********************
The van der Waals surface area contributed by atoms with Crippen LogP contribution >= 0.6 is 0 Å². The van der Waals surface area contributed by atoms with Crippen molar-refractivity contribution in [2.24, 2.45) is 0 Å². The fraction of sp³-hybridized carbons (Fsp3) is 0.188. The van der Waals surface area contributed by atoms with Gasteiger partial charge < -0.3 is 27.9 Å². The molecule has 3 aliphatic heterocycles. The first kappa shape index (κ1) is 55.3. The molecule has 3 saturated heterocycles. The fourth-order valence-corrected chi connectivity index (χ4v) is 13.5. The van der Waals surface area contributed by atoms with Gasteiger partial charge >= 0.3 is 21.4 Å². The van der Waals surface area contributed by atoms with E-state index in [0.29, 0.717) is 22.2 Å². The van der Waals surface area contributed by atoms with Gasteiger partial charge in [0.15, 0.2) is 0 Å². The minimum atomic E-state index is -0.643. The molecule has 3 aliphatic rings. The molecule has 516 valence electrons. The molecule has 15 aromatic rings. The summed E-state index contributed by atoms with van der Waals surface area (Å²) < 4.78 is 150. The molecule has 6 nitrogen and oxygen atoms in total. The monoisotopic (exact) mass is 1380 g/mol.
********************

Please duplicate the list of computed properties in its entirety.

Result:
The van der Waals surface area contributed by atoms with Crippen LogP contribution >= 0.6 is 0 Å². The van der Waals surface area contributed by atoms with Crippen molar-refractivity contribution in [2.24, 2.45) is 0 Å². The fraction of sp³-hybridized carbons (Fsp3) is 0.188. The van der Waals surface area contributed by atoms with Gasteiger partial charge < -0.3 is 27.9 Å². The molecule has 3 aliphatic heterocycles. The first kappa shape index (κ1) is 55.3. The molecule has 3 saturated heterocycles. The fourth-order valence-corrected chi connectivity index (χ4v) is 13.5. The van der Waals surface area contributed by atoms with Gasteiger partial charge >= 0.3 is 21.4 Å². The van der Waals surface area contributed by atoms with E-state index in [0.29, 0.717) is 22.2 Å². The van der Waals surface area contributed by atoms with Gasteiger partial charge in [0.15, 0.2) is 0 Å². The minimum atomic E-state index is -0.643. The molecule has 3 aliphatic rings. The molecule has 516 valence electrons. The molecule has 15 aromatic rings. The summed E-state index contributed by atoms with van der Waals surface area (Å²) < 4.78 is 150. The molecule has 6 nitrogen and oxygen atoms in total. The monoisotopic (exact) mass is 1380 g/mol.